RESOURCES: FOR PARENTS
Designed to provide reassurance to parents.
View our list of frequently asked questions for youth.
We also have a list of frequently asked questions for supportive adults.
An introduction to language used when discussing gender variant and transgender children
Copies of the above resources, translated into Spanish.
A “safe folder” is a collection of documents that are assembled in a binder or folder. It will be useful in protecting your family and educating others. This is something that you should not put off until you I “know for sure.” As soon as you suspect that your child might be transgender you should begin assembling this folder.
How do you go about making sure your transgender child is accepted? Here are some effective guidelines as to how to proceed. Here’s a basic checklist for being an effective advocate for your child"
This group is a support and referral source for parents, grandparents and guardians negotiating the journey of raising gender variant and transgender children and youth ages 3-18. Prospective members will be asked to provide their first and last name, their child’s first name and age and a phone number where they can be contacted. (more info)
TYFA acts as a consultant to both families and media outlets to ensure that respectful and educational work is produced when sharing stories about gender variant children. We are a national 501(c)3 organization that never charges parents or families for our service.
Have you been asked to participate in a research study? It can be empowering to engage in efforts to change public opinion, policy, and mental health and health care delivery and policy, but always check out the people asking you for your time, thoughts and stories. Above all, if the project doesn’t “feel right”, even if you can’t put your finger on anything specific, DON’T DO IT before you contact us.
Guidelines for Confirming GID Diagnosis (PDF): Letter from Pediatrician/Family Practice Doctor
One of the most important parts of the Safe Folder is a letter written by your child’s pediatrician/family practitioner confirming your child’s gender identity, and it should be one of the first items included in the folder. Whether your doctor has known your child for years or is new to your family, a supportive, informative letter can be easily written following a few simple guidelines.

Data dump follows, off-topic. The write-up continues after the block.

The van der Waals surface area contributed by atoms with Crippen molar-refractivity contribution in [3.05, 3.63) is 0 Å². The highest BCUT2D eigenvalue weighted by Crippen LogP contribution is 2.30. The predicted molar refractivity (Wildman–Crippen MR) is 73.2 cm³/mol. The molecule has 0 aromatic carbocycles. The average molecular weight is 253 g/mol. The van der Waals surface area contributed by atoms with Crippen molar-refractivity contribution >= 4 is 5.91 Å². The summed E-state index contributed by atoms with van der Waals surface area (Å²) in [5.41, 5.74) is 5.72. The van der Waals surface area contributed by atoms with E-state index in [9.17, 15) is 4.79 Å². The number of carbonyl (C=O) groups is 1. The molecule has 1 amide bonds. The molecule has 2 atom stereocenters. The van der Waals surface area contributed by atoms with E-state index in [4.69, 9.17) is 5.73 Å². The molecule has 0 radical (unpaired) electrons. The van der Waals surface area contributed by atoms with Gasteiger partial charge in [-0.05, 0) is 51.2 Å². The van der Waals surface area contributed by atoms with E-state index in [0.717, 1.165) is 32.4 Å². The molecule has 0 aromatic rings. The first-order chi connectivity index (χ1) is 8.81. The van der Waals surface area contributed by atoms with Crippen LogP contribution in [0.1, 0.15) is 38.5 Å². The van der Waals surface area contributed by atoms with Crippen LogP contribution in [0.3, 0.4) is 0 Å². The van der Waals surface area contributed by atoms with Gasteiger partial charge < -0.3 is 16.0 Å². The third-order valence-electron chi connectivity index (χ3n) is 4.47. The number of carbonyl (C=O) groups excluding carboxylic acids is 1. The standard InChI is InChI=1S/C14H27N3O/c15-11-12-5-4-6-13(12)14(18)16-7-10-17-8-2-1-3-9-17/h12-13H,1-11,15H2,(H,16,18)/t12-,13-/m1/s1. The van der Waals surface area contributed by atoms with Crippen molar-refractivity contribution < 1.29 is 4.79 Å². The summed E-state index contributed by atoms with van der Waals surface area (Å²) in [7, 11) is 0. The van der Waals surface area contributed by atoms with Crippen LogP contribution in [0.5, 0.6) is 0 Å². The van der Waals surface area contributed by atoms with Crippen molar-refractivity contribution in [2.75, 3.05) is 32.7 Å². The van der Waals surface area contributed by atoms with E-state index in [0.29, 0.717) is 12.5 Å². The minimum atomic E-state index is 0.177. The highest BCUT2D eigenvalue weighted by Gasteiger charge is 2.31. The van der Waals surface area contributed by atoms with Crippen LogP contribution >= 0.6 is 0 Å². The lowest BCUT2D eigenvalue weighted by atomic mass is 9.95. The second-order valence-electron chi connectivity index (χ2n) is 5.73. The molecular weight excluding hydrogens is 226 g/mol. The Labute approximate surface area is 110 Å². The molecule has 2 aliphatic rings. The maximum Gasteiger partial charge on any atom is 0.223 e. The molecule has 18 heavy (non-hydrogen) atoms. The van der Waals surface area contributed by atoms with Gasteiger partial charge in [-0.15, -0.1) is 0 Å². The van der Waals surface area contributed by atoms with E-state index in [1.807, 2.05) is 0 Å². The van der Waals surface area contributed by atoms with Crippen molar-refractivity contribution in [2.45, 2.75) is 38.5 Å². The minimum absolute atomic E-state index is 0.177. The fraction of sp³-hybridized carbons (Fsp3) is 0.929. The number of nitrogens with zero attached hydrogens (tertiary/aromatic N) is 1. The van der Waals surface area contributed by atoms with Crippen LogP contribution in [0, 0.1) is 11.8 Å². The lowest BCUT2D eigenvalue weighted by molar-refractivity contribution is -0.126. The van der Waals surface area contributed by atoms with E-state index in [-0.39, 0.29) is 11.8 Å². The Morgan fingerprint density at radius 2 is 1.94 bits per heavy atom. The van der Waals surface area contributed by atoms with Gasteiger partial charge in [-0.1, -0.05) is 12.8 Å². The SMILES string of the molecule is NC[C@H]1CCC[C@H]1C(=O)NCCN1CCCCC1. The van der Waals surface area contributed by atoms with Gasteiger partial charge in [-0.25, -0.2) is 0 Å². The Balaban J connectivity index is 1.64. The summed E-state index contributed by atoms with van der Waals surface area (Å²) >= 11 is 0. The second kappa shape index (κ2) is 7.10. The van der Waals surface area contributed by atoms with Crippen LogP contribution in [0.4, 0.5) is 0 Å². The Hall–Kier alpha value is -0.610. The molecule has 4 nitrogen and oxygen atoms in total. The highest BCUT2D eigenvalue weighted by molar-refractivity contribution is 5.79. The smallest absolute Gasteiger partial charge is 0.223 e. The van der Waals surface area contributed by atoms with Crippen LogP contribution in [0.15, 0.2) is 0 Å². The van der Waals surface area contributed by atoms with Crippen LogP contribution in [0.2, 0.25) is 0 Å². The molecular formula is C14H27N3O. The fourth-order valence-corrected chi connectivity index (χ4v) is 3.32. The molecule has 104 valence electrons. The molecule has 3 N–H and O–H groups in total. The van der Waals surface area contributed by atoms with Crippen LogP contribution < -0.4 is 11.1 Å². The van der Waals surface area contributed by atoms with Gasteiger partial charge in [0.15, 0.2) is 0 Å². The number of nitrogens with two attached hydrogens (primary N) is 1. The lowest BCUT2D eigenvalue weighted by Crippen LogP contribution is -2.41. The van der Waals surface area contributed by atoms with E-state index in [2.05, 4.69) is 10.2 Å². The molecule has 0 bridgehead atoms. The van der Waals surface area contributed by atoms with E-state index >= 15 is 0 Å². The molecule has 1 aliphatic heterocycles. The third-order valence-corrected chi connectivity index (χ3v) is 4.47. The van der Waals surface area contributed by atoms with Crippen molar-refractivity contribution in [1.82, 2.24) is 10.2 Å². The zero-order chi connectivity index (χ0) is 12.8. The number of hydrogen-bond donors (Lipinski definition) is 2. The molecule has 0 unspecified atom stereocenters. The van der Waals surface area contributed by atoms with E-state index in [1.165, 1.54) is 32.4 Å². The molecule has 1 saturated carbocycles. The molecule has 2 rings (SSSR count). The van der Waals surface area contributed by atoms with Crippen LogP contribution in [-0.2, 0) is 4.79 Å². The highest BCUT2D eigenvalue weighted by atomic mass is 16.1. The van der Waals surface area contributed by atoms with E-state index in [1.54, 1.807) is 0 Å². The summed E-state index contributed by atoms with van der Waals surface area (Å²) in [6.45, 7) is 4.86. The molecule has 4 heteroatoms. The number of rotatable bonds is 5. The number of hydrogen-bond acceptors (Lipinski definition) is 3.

A list of selected books for children, teens, adults, and educators.
Many of these documents should be printed and placed in your Safe Folder.
Published in June, 2009, this lengthy set of protocols for the treatment of transgender persons is the current standard for use by endocrinologists in the U.S. Archived in the Practitioners and the Parents Resources sections of this website.
A protocol on psychological and paediatric endocrinology aspects — Treatment outcome in transsexuals is expected to be more favourable when puberty is suppressed than when treatment is started after Tanner stage 4 or 5.
This document is excerpted from “Caring for Your School-Age Child: Ages 5-12″, Bantam 1999. It was published by the American Academy of Pediatrics and briefly illustrates that by age 4, children’s gender identity is stable, and they know they will always be a boy or a girl.
A resolution by the American Medical Association in support of insurance coverage by insurance carriers for the treatment of transgender persons.
The article describes the gender variant child. Gender variance is defined as a behavioral pattern of intense, pervasive, and persistent interests and behaviors characterized as typical of the opposite gender. Gender variance, though, not a common issue in primary care practice, should be taken seriously when it presents.
Transgenderism, overview by Norman Spack, M.D. (PDF)
This article from Lahey Clinic Medical Ethics journal highlights the ethical concerns of providing treatment for transgender children.